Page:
Gibson had an uneven campaign a year ago, starting with ultimately successful negotiations for a contract extension admittedly distracting him at the beginning of the season, then battling nagging injuries as time went on. Entering training camp with a clear head, healthy body and in optimal physical condition after working out in Los Angeles — sometimes alongside Rose after Gibson unfortunately wasn’t able to participate in USA Basketball’s Select Team for a second straight summer because of an ankle injury — for most of the offseason, the backup big man is ready to show he’s worth the value of the deal he was rewarded with.
While teammate Mohammed is technically Noah’s backup, Gibson will again be the Bulls’ primary post-player reserve and should again log time behind Boozer and at center, given that both no significant upgrade was made at the latter position and his unique length, athleticism and agility gives the team a boost, particularly on the defensive end of the floor. Gibson initially was slow to adjust to a new group of teammates on the second unit last season, specifically not having departed tag-team partner Omer Asik, but after a while, he was again a force and maintained his status as one of the league’s top interior defenders, even coming off the bench.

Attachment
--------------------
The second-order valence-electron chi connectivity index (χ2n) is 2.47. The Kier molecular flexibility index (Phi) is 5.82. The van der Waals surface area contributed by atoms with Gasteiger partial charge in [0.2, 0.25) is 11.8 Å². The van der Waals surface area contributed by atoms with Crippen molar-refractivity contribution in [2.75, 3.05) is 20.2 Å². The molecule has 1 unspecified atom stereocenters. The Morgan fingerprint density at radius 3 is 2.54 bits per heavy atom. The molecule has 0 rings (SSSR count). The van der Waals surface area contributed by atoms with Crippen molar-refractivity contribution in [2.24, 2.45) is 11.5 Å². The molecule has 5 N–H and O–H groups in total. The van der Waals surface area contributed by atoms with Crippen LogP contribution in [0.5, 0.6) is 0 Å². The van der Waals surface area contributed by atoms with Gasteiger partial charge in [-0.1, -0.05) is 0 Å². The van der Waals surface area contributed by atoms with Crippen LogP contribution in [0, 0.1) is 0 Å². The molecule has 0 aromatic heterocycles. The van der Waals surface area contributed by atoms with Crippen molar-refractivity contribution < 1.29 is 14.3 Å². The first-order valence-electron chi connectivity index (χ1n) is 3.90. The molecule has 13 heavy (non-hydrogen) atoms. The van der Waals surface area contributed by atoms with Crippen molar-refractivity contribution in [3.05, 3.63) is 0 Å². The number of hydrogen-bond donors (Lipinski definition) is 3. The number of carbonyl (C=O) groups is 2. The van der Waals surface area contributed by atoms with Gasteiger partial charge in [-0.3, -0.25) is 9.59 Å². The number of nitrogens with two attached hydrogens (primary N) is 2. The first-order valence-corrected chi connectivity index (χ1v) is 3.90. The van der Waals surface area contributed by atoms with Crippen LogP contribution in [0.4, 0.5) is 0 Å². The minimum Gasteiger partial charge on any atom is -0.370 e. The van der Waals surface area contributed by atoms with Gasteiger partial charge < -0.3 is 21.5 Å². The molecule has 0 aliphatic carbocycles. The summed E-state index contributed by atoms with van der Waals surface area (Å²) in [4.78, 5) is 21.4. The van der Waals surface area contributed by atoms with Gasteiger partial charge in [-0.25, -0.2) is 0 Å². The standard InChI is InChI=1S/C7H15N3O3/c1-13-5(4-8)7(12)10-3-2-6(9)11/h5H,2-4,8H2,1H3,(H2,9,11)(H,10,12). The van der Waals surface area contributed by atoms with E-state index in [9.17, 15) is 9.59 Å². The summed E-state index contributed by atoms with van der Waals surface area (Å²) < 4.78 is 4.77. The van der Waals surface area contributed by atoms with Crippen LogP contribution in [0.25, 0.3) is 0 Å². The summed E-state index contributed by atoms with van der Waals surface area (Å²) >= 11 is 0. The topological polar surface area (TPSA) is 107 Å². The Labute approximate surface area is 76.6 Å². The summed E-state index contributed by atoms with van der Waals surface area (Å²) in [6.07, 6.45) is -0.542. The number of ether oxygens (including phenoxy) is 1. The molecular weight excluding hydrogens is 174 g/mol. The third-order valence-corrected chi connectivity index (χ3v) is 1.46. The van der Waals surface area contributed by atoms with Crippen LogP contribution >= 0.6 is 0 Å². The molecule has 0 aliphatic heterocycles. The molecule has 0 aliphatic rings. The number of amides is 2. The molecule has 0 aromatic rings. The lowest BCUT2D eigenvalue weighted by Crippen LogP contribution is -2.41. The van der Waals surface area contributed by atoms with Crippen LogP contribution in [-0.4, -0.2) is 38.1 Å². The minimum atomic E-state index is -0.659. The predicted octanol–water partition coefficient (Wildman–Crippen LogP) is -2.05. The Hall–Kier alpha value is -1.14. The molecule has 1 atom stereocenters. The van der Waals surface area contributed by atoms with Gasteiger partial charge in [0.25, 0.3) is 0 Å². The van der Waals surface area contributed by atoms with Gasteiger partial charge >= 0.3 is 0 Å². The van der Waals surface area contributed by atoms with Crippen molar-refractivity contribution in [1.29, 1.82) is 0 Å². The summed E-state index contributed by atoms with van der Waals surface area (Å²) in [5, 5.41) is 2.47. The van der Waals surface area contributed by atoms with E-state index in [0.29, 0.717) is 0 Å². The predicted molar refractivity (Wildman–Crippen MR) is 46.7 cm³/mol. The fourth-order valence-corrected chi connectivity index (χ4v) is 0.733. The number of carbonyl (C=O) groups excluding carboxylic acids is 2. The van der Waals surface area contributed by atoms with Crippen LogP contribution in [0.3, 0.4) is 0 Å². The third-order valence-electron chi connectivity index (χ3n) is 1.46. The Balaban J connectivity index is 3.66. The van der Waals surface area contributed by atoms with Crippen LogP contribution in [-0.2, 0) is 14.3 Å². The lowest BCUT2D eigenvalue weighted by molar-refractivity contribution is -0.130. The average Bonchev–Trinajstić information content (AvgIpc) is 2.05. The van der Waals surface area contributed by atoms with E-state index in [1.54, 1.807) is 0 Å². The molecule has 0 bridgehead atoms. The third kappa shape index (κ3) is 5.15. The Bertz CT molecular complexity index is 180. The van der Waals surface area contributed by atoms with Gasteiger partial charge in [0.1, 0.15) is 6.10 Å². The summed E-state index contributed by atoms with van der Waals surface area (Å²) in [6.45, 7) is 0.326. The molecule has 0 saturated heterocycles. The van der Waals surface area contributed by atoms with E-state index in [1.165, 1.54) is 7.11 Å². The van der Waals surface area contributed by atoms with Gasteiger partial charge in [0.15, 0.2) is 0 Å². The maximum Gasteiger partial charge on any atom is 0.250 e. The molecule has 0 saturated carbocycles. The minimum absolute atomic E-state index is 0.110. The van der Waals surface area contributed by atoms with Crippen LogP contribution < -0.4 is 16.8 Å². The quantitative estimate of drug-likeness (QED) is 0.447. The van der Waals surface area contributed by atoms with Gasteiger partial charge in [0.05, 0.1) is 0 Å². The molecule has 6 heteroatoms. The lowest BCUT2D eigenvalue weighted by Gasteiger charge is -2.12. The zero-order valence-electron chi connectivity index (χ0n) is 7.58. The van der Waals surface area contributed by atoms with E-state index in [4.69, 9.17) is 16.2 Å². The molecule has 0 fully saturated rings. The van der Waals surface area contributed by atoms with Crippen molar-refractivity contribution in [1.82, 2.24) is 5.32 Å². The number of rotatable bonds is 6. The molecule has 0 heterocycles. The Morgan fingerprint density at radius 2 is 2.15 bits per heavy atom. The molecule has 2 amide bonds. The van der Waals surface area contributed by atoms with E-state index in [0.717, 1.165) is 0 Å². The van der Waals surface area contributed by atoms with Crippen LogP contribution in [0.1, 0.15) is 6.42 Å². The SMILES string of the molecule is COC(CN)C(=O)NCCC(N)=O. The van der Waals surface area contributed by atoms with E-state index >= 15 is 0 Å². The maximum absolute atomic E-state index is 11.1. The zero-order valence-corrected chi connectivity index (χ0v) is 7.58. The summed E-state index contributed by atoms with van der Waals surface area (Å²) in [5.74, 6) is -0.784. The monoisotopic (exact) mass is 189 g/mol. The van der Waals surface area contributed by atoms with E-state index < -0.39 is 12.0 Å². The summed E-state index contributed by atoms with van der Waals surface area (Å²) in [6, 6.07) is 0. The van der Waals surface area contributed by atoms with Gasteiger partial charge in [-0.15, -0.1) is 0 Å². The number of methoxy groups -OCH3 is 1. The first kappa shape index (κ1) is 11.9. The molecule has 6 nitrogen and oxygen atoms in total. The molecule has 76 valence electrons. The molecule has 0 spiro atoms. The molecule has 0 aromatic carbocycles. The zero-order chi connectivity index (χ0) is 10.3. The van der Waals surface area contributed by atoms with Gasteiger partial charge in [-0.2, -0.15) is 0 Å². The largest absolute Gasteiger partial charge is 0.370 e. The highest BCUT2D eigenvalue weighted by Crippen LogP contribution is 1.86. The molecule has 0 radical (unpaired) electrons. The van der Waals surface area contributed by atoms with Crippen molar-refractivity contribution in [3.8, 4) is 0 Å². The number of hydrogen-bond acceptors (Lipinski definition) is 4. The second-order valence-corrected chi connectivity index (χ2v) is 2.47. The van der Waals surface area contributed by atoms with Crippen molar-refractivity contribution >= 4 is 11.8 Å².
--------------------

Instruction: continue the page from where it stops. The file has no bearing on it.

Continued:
Although he hasn’t emerged as a consistent offensive weapon — Gibson’s post-up game and mid-range jumper show flashes, but haven’t been reliable on a nightly basis — Rose’s playmaking should allow him to capitalize on easy opportunities around the basket off penetration and when running the floor in transition. Looking ahead, even minimal progress on that end of the floor is crucial, as he could conceivably be the team’s starting power forward in 2014-15, if this is indeed Boozer’s last run in Chicago.
Make sure to check out all the Bulls previews, each spotlighting this season's expectations for individual players and head coach Tom Thibodeau: